David Kordansky Gallery
By Jody Zellen
Through July 1, 2017
Mai-Thu Perret is a Geneva based artist who creates politically and socially astute, albeit often bombastic works that deploy a feminist agenda. In her installation entitled, Féminaire she presents Les guérillères— an elevated white plinth dotted with nine figurative sculptures depicting a diverse range of women; all of whom hold weapons. Opposite this stage-like setting a grid of 32 (imageless) rectangular glazed ceramic slabs hang on the wall. This visceral work began with uniform clay slabs, many of which Perret attacked with her hands, poking, pulling and twisting the pliable surface before coating them with colorful glazes. Perret engaged with the clay as if her quasi-aggressive actions were part of a private performance that surprisingly resulted in the creation of abstract rather than representational artworks. Each ‘slab’ is a unique piece whose title directs its meaning. Clean and naked, totally fresh (all works 2017) is unadulterated and glazed in deep blue tones, whereas I have no Comment has a light yellow glaze that gives way to deep blood-red splatters where Perret’s hands clawed at the edges. While the majority of the ceramics are imbued with some sort of gestural intervention, there are a few that are glazed solid colors and among those, four are bisected by a circular void, as in the deep-red glazed Add where there’s lots, reduce where there’s little.
Seen in relation to the the gun-wielding women who stare directly at this wall, the ceramic slabs, as a totality, become a flag or a set of declarative statements, as if they were political posters. A modest sized cyan toned screenprint entitled Féminaire serves as the index to the exhibition. In this work, a black abstracted diagram of a female body is centered on the page with an upside-down black triangle in the top right corner in contrast to a black circle in the bottom right corner. The word Féminaire is printed vertically on the top left side as if the title of a book or a poster announcing an event.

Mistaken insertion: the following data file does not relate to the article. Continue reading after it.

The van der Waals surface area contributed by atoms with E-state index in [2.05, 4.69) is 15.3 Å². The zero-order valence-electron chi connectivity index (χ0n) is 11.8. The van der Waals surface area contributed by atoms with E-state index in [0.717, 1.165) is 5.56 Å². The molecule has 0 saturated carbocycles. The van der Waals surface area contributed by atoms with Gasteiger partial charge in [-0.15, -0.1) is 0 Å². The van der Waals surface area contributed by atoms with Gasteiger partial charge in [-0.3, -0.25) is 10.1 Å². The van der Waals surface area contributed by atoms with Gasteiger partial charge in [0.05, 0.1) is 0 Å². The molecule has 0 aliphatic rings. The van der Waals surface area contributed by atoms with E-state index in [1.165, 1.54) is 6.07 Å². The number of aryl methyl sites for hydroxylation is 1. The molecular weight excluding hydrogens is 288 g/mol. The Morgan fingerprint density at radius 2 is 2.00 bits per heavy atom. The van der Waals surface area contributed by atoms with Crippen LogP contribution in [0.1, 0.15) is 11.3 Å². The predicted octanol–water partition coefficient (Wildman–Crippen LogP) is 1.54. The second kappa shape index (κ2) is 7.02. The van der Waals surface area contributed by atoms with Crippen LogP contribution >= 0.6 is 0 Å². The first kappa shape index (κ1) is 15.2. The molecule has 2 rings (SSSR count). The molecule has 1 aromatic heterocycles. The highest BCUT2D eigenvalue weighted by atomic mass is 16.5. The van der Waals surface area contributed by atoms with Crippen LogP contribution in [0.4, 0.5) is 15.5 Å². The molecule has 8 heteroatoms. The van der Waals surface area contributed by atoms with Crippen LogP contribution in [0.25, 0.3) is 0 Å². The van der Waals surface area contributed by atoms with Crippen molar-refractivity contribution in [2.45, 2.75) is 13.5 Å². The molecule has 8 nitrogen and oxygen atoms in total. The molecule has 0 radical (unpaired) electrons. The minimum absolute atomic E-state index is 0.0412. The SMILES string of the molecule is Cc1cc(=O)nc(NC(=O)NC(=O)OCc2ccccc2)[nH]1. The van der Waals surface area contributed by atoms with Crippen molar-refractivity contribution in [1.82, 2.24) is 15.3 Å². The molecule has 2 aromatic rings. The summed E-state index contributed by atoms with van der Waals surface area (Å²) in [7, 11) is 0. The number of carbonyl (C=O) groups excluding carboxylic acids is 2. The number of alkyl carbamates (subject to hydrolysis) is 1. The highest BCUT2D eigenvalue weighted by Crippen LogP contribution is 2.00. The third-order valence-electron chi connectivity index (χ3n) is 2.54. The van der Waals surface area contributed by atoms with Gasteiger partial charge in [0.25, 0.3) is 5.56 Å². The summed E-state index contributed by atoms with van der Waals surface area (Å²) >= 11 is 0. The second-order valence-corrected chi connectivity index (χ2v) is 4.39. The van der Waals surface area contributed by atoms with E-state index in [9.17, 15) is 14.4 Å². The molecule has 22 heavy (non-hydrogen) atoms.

As viewers encircle the raised platform taking in the front, back and sides of the stoic guerrillas (Les guérillères), the particular details of their being are revealed. Perret appropriated the title of Monique Wittig’s novel Les Guérillères (1969) realizing Wittig’s fictive characters —militant women with utopian feminist ideas who take control a society— as full-fledged beings. Perret’s life sized figures are based on members of the Y.P.J. (Female Project Unions), a branch of the Kurdish People’s Protection Units. The plastic gun carrying figures (Les guérillères) —composites made from myriad materials including ceramic, papier-mache, bronze, wicker— are both featured and featureless. The faces of Les guérillères I and III, for example, have no eyes noses or mouths, yet are adorned with large off centered monochrome circles akin to a kamikaze headband that complements the women’s fatigues. Les guérillères are not poised for action. Rather, they are at ease, ready, waiting and willing to take aim. Who or what, exactly they are fighting is not specified so it is inferred that that these female soldiers, if asked, are there to fight for their rights, bodies, culture, peace and the betterment of the world.
Perret fuses the abstract, representational and conceptual, inventing situations drawn from someone else’s fiction. Les guérillères are simultaneously humorous and cutting, pathetic and capable, active and mute. Because they are static and relaxed they are not convincing soldiers, but perhaps that is the point —they are trained and ready to take the enemy by surprise.